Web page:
What gives you the biggest sense of accomplishment as an actor is when the audience either laughs or cries after your performance, it is really touching. While standing on the stage during a performance, you can actually feel the mood of the audience, although it’s very subtle. In a theatre, the play’s plot is fictional, but the emotions definitely must be real; the audience that is watching a play is real, but sometimes we must pretend that they’re not there at all; because we must often direct our bodies toward the audience in order to make the reception easier for them, our dialogues and postures are also not realistic, because a usual dialogue does not look like that. It is thus a constant transformation between fictional and genuine. To sum up, while on a stage it is impossible not to feel the audience and so it is impossible for the audience not to feel the actors, and what is really interesting is the communication between them.

For instance, today you are performing slipping after stepping on a banana peel. If the whole room bursts into laughter, it can give you a huge boost. However if you fail to entertain the audience and they remain awkwardly silent, it can also influence your next performance. When I first came across such a situation I was completely devastated, but now it’s not so bad; if they don’t find a joke funny you just need to continue the show.

Determination that is Keener with Every Setback

In my acting career I had one major setback. I was never very good at acting and after going through a long period of fumbling and practicing, only in the second semester of my fourth grade I got things straight in my head. It was like suddenly I knew what acting is all about. My classmates and teachers say that I improved a lot and my self-confidence also started building slowly at that time. Nevertheless, during the last class of some course the teacher gathered everyone to sit in a circle to talk about our plans after graduation and said: “I think that among the 12 students in our course there are only two people suited for performing”. I was not among the two people that the teacher had mentioned. It brought me, originally full of confidence, straight from heaven down to hell in a flash; at once I felt really depressed. Later I thought I should have said to him: “you say I am not suited to acting, but I will prove it to you and one day I will be good enough to perform with you”. As a result, to this day I have always carried within me an unwillingness to admit defeat and a passion for acting.

After retiring, I participated in a casting for The First Lily, staged by the Ping Fong Acting Troupe at the 2010 Taipei International Flora Expo, and as a result I was successfully recruited. Out of my acting experiences, this was up till now the most accomplishing and the most beautiful one. Although I only played a supporting role as a clan warrior, the play was staged almost 200 times, which cultivated in the entire team a profound revolutionary spirit, and the whole staff felt like a family. The best thing is that thanks to that play I have met a Formosa Aboriginal Song and Dance Troupe. They often took us, Han people, to perform traditional aboriginal ritual dances and songs. From their bodies I could see their love for own traditions and a sense of mission to pass on the aboriginal culture. It was very touching to me and it also influenced my later decision to join the Golden Bough Theatre.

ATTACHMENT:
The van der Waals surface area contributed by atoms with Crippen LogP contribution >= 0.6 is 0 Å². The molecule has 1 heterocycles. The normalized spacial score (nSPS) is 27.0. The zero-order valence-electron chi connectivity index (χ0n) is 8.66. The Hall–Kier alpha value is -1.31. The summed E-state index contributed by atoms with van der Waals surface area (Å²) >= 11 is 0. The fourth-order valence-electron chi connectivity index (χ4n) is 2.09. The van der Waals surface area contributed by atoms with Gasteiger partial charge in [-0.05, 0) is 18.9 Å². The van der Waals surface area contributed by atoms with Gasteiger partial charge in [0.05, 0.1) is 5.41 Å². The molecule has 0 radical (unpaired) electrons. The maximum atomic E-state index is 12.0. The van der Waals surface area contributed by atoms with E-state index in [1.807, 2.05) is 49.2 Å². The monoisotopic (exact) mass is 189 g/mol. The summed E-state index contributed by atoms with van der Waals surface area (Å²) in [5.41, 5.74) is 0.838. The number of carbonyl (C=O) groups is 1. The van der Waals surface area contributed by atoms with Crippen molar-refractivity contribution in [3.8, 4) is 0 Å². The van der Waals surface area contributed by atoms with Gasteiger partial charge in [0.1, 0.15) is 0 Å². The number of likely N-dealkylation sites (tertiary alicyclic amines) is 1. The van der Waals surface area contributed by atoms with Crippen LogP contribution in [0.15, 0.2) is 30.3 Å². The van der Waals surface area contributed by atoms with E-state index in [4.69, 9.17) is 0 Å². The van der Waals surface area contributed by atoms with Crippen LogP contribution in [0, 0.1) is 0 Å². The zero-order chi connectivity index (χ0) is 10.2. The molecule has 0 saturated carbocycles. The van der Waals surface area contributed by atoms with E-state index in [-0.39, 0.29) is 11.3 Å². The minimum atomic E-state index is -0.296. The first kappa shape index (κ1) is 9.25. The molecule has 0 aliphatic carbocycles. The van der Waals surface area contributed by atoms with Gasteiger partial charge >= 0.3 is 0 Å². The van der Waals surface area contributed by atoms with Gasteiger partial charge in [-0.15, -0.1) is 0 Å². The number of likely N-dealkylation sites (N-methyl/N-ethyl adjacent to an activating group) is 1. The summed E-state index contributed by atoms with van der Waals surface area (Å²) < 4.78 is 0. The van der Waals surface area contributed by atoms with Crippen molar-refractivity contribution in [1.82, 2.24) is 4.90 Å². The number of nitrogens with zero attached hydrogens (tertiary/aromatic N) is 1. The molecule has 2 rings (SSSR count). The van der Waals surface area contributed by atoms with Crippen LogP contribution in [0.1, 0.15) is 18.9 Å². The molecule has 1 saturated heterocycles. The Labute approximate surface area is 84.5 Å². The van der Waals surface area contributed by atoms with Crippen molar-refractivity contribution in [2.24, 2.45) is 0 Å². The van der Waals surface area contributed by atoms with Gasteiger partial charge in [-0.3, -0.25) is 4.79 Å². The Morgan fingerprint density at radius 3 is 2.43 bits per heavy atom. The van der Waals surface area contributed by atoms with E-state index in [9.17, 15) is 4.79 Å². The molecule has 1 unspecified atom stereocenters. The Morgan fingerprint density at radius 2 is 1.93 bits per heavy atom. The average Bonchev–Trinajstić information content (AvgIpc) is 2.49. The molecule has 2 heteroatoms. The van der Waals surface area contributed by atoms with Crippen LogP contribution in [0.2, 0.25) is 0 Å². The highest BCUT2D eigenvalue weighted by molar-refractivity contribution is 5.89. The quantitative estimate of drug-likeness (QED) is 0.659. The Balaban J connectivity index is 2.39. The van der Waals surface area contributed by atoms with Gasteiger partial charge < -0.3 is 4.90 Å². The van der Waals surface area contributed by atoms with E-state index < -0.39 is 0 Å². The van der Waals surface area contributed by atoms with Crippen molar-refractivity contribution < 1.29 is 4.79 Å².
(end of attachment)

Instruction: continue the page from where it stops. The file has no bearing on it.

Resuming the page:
The Formosa Aboriginal Song and Dance Troupe made me realize that I should probably also make effort for the sake of my own culture. I am Taiwanese, yet I can’t speak the Taiwanese language (Hoklo), and the Golden Bough Theatre requires its members to speak good Taiwanese and to perform local Taiwanese stories. I really need to work harder on these things; it is what I expect from myself for the future.

Translated from the Chinese by Witek Chudy

Tuesday, 17 May 2011 14:33


One thing that I couldn't brush from our eyes during the NoNuke preparation and enaction of the 4/30 anti-nuclear power demonstrations, was the formidable displays of innovation and DIY creativity. Following the conclusion of their first major manifestation on the 30th April, NoNuke understandably didn't want the momentum to slip. Within a week of the 4/30 manifestation, they held an exhibition combining ten works from different artists, divided up between and held simultaneously at three separate galleries. Once again it showed the incredible organizational skills of this young yet maturing movement.

Don't Brush off What You See (不可小覷) was a way of keeping the spirit of the movement alive, meanwhile documenting the efforts of the anti-nuclear movement over the past 18 months and allowing individuals participating in the movement resting time to reflect on themselves and let their creative spirits flow. For curator Esther Lu it was also an experiment,